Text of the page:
Commentāriī dē Bellō Gallicō (English: Commentaries on the Gallic War), also Bellum Gallicum (English: Gallic War), is Julius Caesar's firsthand account of the Gallic Wars, written as a third-person narrative
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Julius Caesar
Gaius Julius Caesar[a] (/ˈsiːzər/; 12 or 13 July 100 BC[1] – 15 March 44 BC),[2] usually called Julius Caesar, was a Roman politician and general who played a critical role in the events that led to the demise of the Roman Republic
Roman Republic
and the rise of the Roman Empire. He is also known as a notable author of Latin
Latin
prose. In 60 BC, Caesar, Crassus
Crassus
and Pompey
Pompey
formed a political alliance that dominated Roman politics
Roman politics
for several years. Their attempts to amass power as Populares were opposed by the Optimates within the Roman Senate, among them Cato the Younger
Cato the Younger
with the frequent support of Cicero
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Roman Mile
The mile is an English unit of length of linear measure equal to 5,280 feet, or 1,760 yards, and standardised as exactly 1,609.344 metres by international agreement in 1959. With qualifiers, "mile" is also used to describe or translate a wide range of units derived from or roughly equivalent to the Roman mile, such as the nautical mile (now 1.852 km exactly), the Italian mile (roughly 1.852 km), and the Chinese mile (now 500 m exactly). The Romans divided their mile into 5,000 feet but the greater importance of furlongs in pre-modern England meant that the statute mile was made equivalent to 8 furlongs or 5,280 feet in 1593. This form of the mile then spread to the British-colonized nations who continue to employ the mile. The US Geological Survey now employs the metre for official purposes but legacy data from its 1927 geodetic datum has meant that a separate US survey mile (6336/3937 km) continues to see some use
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Albinus Of Angers
Saint Albinus of Angers
Angers
(French: Saint-Aubin) (c. 470 – March 1, 550) was a French abbot and bishop. Born to a noble Gallo-Roman
Gallo-Roman
family at Vannes, Brittany, St. Albinus was a monk and from 504 C.E. Abbot
Abbot
of Tintillac (which no longer stands; its location has not been satisfactorily identified). His reputation spread during the twenty-five years in which he served as abbot. In 529, St
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Population Without Double Counting
Population without double counting is an English translation of the French phrase Population sans doubles comptes. In France, for the purposes of the census, the INSEE has defined several population indicators that allow people who live in more than one place to be counted in each place, to study and keep count of population movement. So each commune in France
France
does not have only one figure for the population, but several; for example students may be counted both where they study and where they live when not studying
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Siege
A siege is a military blockade of a city, or fortress, with the intent of conquering by attrition, or a well-prepared assault. This derives from sedere, Latin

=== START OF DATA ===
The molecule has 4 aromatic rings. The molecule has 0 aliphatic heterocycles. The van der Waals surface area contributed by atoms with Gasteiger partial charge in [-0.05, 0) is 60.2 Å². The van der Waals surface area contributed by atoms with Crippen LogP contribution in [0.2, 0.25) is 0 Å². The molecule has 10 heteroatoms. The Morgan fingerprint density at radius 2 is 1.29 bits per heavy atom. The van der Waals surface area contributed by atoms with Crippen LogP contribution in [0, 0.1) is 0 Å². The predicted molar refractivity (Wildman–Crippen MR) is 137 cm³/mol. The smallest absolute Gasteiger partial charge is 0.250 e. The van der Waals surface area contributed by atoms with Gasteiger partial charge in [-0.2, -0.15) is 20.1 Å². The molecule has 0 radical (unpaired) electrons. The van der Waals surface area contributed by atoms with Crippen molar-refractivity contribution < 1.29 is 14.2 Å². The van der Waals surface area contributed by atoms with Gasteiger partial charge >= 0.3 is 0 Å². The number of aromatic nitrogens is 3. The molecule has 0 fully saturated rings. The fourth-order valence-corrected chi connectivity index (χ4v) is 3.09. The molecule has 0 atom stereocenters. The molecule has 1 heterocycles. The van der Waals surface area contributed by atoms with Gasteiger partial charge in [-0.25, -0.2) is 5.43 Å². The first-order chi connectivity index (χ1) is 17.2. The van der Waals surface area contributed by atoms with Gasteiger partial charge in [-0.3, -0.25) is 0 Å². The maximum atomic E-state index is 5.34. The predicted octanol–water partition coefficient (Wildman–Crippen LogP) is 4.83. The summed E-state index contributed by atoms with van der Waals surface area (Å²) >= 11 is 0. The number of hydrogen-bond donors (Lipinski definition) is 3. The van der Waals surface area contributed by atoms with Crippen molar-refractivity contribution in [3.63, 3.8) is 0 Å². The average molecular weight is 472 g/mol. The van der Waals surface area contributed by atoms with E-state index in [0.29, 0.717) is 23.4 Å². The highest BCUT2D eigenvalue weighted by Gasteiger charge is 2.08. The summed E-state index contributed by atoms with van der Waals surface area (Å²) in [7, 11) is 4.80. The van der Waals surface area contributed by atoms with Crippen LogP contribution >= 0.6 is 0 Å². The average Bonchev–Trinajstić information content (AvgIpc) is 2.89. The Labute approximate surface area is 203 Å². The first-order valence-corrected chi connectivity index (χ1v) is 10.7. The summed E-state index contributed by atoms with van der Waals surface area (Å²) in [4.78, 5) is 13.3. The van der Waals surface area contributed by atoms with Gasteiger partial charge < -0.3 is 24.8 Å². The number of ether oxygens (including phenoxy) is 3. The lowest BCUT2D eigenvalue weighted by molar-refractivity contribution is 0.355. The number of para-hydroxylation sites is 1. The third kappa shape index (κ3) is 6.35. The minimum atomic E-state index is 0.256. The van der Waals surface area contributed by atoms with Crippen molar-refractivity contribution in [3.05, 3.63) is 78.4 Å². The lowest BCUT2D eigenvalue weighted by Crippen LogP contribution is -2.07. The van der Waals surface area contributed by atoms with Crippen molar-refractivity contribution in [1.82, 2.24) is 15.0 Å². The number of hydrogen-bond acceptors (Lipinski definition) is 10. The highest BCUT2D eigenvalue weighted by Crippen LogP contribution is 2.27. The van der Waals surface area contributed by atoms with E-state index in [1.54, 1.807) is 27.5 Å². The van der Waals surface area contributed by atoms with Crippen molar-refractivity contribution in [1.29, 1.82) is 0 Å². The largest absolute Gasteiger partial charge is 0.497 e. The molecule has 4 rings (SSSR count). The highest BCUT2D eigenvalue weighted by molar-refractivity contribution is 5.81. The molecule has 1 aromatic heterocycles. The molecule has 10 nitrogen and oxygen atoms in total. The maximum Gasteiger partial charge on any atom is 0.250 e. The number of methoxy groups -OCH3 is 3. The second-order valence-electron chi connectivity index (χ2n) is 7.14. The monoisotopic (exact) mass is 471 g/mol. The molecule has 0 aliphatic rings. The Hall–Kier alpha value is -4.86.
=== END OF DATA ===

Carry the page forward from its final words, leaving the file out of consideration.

Latin
for "to sit".[1] Siege
Siege
warfare is a form of constant, low-intensity conflict characterized by one party holding a strong, static, defensive position. Consequently, an opportunity for negotiation between combatants is not uncommon, as proximity and fluctuating advantage can encourage diplomacy. A siege occurs when an attacker encounters a city or fortress that cannot be easily taken by a quick assault, and which refuses to surrender. Sieges involve surrounding the target to block the provision of supplies and the reinforcement or escape of troops (a tactic known as "investment"[2])
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Duke Of Burgundy
Dukedom of BurgundyCreation date 880Peerage Peerage of FranceFirst holder Richard the JusticiarLast holder Charles the Bold
Charles the Bold
(fief) Louis of France (courtesy title)Status ExtinctExtinction date 5 January 1477 (fief) 22 March 1761 (courtesy title)Seat(s) Château de Germolles Hôtel de Bourgogne Palace of the Dukes of Burgundy Duke of Burgundy
Duke of Burgundy
(French: duc de Bourgogne) was a title borne by the rulers of the Duchy of Burgundy, a small portion of traditional lands of Burgundians
Burgundians
west of river Saône
Saône
which in 843 was allotted to Charles the Bald's kingdom of West Franks. Under the Ancien Régime, the Duke of Burgundy
Duke of Burgundy
was the premier lay peer of the kingdom of France. Beginning with Robert II of France, the title was held by the Capetians, the French royal family
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Jeanne Hachette
Hachette may refer to: Hachette (surname) Hachette (publisher), a French publisher, the imprint of Lagardère Publishing Hachette Book Group USA, the American subsidiary Hachette Distribution Services, the distribution armSee also[edit]
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High Middle Ages
Central Europe Guelf, Hohenstaufen, and Ascanian
Ascanian
domains in Germany about 1176         Duchy of Saxony          Margravate of Brandenburg          Duchy of Franconia         Duchy of Swabia          Duchy of BavariaThe High Middle Ages
Middle Ages
or High Medieval Period was the period of European history lasting from AD 1000 to 1250